Farm-Raised vs. Wild-Caught Fish: Which Should You Eat?

close up of a male hand holding up a fish he has just caught

Health and fitness have been hot topics in the 21st century thus far. New diets and exercise routines are hitting the market all with different claims on how they benefit your health, but when it comes to the benefits of adding wild-caught seafood to your diet do you really know the truth? The “clear-cut” advantage of buying wild-caught fish might not be so obvious.

Nutritional Value of Farm-Raised vs. Wild-Caught

Many health professionals swear by wild-caught fish being best for your health, but the nutritional value of wild-caught is not drastically (if any) greater than farm-raised. It depends on the benefits you are seeking to implement in your diet. For example, farm-raised salmon to many peoples’ surprise has significantly more omega-3s and vitamin C than wild-caught salmon. Many people buy salmon not only for the taste but for the added strain of omega-3 fatty acids to their diet. However, this added nutrient comes at a price. Farm-raised salmon will come with more calories and added saturated fats due to their feeding routine.

Farm-Raised Fish Have Drugs and Hormones Pumped into Them, Right?

One misconception about farm-raised fish is that they are given hormones to make them grow larger. Unlike the beef and poultry industries that is false, at least in the United States. The FDA does not allow hormones in the fish farming process. The FDA does approve a short list of antibiotics to be used to fight diseases, but there are not any antibiotics given the months prior to distributing the fish.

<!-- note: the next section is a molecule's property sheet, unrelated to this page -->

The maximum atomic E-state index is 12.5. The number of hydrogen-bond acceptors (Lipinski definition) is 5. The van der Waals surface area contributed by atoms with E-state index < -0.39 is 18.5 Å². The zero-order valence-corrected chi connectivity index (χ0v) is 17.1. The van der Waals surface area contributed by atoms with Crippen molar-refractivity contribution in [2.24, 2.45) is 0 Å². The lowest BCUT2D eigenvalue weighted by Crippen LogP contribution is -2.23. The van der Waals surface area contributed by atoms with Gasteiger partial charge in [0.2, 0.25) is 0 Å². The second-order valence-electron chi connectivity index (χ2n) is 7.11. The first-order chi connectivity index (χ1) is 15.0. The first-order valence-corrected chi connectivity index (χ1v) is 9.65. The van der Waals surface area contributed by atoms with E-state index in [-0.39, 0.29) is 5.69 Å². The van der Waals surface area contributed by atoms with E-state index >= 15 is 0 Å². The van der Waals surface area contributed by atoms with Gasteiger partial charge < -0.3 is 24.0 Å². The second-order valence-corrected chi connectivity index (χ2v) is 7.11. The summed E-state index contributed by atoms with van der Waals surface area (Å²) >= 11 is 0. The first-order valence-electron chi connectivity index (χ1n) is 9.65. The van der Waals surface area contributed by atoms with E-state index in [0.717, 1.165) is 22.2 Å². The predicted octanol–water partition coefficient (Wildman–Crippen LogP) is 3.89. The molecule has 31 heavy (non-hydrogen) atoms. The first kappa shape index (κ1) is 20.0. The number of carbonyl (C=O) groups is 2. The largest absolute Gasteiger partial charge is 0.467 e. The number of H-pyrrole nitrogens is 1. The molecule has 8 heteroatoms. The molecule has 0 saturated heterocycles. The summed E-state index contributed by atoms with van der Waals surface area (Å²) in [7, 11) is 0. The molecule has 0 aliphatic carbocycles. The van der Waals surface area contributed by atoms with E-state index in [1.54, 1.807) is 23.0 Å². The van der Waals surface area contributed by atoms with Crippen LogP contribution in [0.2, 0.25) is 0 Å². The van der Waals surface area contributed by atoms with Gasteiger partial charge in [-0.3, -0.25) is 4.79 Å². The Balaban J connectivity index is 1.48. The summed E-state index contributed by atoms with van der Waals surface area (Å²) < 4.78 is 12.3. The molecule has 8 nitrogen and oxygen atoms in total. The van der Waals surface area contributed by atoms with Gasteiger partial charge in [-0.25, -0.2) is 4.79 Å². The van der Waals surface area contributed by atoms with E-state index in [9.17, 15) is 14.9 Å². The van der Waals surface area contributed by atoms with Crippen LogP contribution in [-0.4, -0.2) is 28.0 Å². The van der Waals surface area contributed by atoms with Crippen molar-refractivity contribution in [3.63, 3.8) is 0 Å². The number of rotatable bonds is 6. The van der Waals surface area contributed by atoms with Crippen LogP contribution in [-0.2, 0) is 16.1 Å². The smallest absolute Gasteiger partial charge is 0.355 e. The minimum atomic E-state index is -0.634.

What About Mercury Content?

Mercury is an obvious concern when it comes to seafood. If you consume wild-caught fish such as shark, swordfish and tuna you run the risk of contaminating your body to mercury. However, even fish such as salmon which is a very common meal in the United States can contain mercury. Most research indicates that mercury levels in farm-raised salmon run very similar to wild-caught, but there are studies that indicate that wild-caught salmon can have upwards of three times as much mercury. So, if you want to compare fish based on mercury content there is no real winner here.

Genetic Modification

Movies like Jurassic Park and Deep Blue Sea are not as farfetched as they were 20 years ago as we enter into the second decade of the 21st century. Genetic modification is happening, and yes, in fish. The genes of salmon and other fish are being scientifically altered to make them grow faster and reduce the risk of disease compared to wild-caught fish. Genetic modifications certainly have some risk, but the upside is usually ignored when people hear GMO. The natural population of fish, especially salmon is depleting rapidly from over-fishing from an increased demand. The argument over environmental concerns is fair because a genetically modified fish could escape into the wild and spread those genes into the population. When it comes to genetic modification, there are certainly benefits to the consumer in terms of price and availability, but there are health and environmental risks of altering nature.

What’s The Verdict?

Farm-raised fish makes up 90% of fish consumption in the United States and more than likely not decreasing in the near future. Being a more accessible and cost-effective seafood option with many health benefits the farm-raised fish choice will be the route many Americans will take. However, depending on the type of fish, what nutritional value you are seeking and where you buy your fish from will determine the right choice for you and your body. There are many variables in fish farming procedures as well as the natural fishing methods, so there is not a clear answer to which type of fish you should eat.


Author Bio

Emily is a freelance writer, covering conservation and sustainability. You can read her blog, Conservation Folks, for more of her work. You can read Emily’s last article here.

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